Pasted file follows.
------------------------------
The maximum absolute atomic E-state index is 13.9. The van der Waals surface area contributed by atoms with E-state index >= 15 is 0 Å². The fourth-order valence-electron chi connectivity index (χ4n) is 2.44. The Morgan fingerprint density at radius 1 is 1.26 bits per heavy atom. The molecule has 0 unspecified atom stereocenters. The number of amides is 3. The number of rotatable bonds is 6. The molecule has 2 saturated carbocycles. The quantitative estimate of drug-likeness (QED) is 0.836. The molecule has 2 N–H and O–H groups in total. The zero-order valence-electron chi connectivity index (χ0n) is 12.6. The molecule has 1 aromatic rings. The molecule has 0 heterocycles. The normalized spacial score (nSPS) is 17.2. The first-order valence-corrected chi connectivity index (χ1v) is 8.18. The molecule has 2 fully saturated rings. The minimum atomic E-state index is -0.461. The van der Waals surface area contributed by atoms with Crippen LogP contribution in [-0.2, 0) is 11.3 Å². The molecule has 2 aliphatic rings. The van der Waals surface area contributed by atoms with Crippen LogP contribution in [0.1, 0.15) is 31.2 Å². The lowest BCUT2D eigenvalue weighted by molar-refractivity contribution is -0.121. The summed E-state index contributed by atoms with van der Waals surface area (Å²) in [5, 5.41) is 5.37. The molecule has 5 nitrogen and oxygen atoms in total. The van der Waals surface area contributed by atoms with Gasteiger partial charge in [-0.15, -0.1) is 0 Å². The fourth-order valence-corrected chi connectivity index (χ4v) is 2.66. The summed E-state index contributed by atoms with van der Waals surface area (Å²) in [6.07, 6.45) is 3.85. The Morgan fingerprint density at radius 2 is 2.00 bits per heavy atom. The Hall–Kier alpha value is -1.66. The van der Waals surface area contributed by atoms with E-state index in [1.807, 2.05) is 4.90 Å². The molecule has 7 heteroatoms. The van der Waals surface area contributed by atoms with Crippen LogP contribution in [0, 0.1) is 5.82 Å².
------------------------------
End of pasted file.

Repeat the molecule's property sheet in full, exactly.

The maximum absolute atomic E-state index is 13.9. The van der Waals surface area contributed by atoms with E-state index >= 15 is 0 Å². The fourth-order valence-electron chi connectivity index (χ4n) is 2.44. The Morgan fingerprint density at radius 1 is 1.26 bits per heavy atom. The molecule has 0 unspecified atom stereocenters. The number of amides is 3. The number of rotatable bonds is 6. The molecule has 2 saturated carbocycles. The quantitative estimate of drug-likeness (QED) is 0.836. The molecule has 2 N–H and O–H groups in total. The zero-order valence-electron chi connectivity index (χ0n) is 12.6. The molecule has 1 aromatic rings. The molecule has 0 heterocycles. The normalized spacial score (nSPS) is 17.2. The first-order valence-corrected chi connectivity index (χ1v) is 8.18. The molecule has 2 fully saturated rings. The minimum atomic E-state index is -0.461. The van der Waals surface area contributed by atoms with Crippen LogP contribution in [-0.2, 0) is 11.3 Å². The molecule has 2 aliphatic rings. The van der Waals surface area contributed by atoms with Crippen LogP contribution in [0.1, 0.15) is 31.2 Å². The lowest BCUT2D eigenvalue weighted by molar-refractivity contribution is -0.121. The summed E-state index contributed by atoms with van der Waals surface area (Å²) in [5, 5.41) is 5.37. The molecule has 5 nitrogen and oxygen atoms in total. The van der Waals surface area contributed by atoms with Gasteiger partial charge in [-0.15, -0.1) is 0 Å². The fourth-order valence-corrected chi connectivity index (χ4v) is 2.66. The summed E-state index contributed by atoms with van der Waals surface area (Å²) in [6.07, 6.45) is 3.85. The Morgan fingerprint density at radius 2 is 2.00 bits per heavy atom. The Hall–Kier alpha value is -1.66. The van der Waals surface area contributed by atoms with E-state index in [1.807, 2.05) is 4.90 Å². The molecule has 7 heteroatoms. The van der Waals surface area contributed by atoms with Crippen LogP contribution in [0, 0.1) is 5.82 Å².